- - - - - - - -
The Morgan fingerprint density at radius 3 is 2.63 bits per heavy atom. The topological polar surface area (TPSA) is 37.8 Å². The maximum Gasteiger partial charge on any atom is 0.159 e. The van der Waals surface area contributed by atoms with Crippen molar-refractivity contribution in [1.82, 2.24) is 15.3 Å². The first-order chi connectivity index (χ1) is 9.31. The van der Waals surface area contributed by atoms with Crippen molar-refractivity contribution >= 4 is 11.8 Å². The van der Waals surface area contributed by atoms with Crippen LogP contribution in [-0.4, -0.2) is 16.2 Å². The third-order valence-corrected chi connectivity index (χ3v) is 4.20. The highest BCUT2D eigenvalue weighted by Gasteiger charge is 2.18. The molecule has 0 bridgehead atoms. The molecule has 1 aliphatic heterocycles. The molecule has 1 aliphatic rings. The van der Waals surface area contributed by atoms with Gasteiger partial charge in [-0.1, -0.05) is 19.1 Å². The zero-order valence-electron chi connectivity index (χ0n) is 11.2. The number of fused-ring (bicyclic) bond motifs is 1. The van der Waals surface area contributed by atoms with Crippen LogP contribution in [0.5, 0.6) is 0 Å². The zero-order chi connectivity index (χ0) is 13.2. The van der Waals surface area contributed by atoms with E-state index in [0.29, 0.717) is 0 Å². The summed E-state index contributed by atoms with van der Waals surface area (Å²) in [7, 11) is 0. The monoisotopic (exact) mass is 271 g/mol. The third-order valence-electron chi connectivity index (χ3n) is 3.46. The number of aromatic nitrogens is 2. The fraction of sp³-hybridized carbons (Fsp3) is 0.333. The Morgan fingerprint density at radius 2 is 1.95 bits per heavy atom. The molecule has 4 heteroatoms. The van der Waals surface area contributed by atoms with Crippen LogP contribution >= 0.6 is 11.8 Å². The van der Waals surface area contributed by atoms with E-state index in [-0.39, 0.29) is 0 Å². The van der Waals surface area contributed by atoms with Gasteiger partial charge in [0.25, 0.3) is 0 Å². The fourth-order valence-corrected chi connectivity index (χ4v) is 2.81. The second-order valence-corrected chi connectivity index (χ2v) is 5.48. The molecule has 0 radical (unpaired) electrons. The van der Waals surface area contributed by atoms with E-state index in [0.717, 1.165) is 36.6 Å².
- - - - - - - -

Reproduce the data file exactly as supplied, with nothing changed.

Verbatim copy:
The Morgan fingerprint density at radius 3 is 2.63 bits per heavy atom. The topological polar surface area (TPSA) is 37.8 Å². The maximum Gasteiger partial charge on any atom is 0.159 e. The van der Waals surface area contributed by atoms with Crippen molar-refractivity contribution in [1.82, 2.24) is 15.3 Å². The first-order chi connectivity index (χ1) is 9.31. The van der Waals surface area contributed by atoms with Crippen molar-refractivity contribution >= 4 is 11.8 Å². The van der Waals surface area contributed by atoms with Crippen LogP contribution in [-0.4, -0.2) is 16.2 Å². The third-order valence-corrected chi connectivity index (χ3v) is 4.20. The highest BCUT2D eigenvalue weighted by Gasteiger charge is 2.18. The molecule has 0 bridgehead atoms. The molecule has 1 aliphatic heterocycles. The molecule has 1 aliphatic rings. The van der Waals surface area contributed by atoms with Gasteiger partial charge in [-0.1, -0.05) is 19.1 Å². The zero-order valence-electron chi connectivity index (χ0n) is 11.2. The number of fused-ring (bicyclic) bond motifs is 1. The van der Waals surface area contributed by atoms with Crippen LogP contribution in [0.5, 0.6) is 0 Å². The zero-order chi connectivity index (χ0) is 13.2. The van der Waals surface area contributed by atoms with E-state index in [0.29, 0.717) is 0 Å². The summed E-state index contributed by atoms with van der Waals surface area (Å²) in [7, 11) is 0. The monoisotopic (exact) mass is 271 g/mol. The third-order valence-electron chi connectivity index (χ3n) is 3.46. The number of aromatic nitrogens is 2. The fraction of sp³-hybridized carbons (Fsp3) is 0.333. The Morgan fingerprint density at radius 2 is 1.95 bits per heavy atom. The molecule has 4 heteroatoms. The van der Waals surface area contributed by atoms with Crippen LogP contribution >= 0.6 is 11.8 Å². The van der Waals surface area contributed by atoms with E-state index in [-0.39, 0.29) is 0 Å². The van der Waals surface area contributed by atoms with Gasteiger partial charge in [0.25, 0.3) is 0 Å². The fourth-order valence-corrected chi connectivity index (χ4v) is 2.81. The second-order valence-corrected chi connectivity index (χ2v) is 5.48. The molecule has 0 radical (unpaired) electrons. The van der Waals surface area contributed by atoms with E-state index in [0.717, 1.165) is 36.6 Å².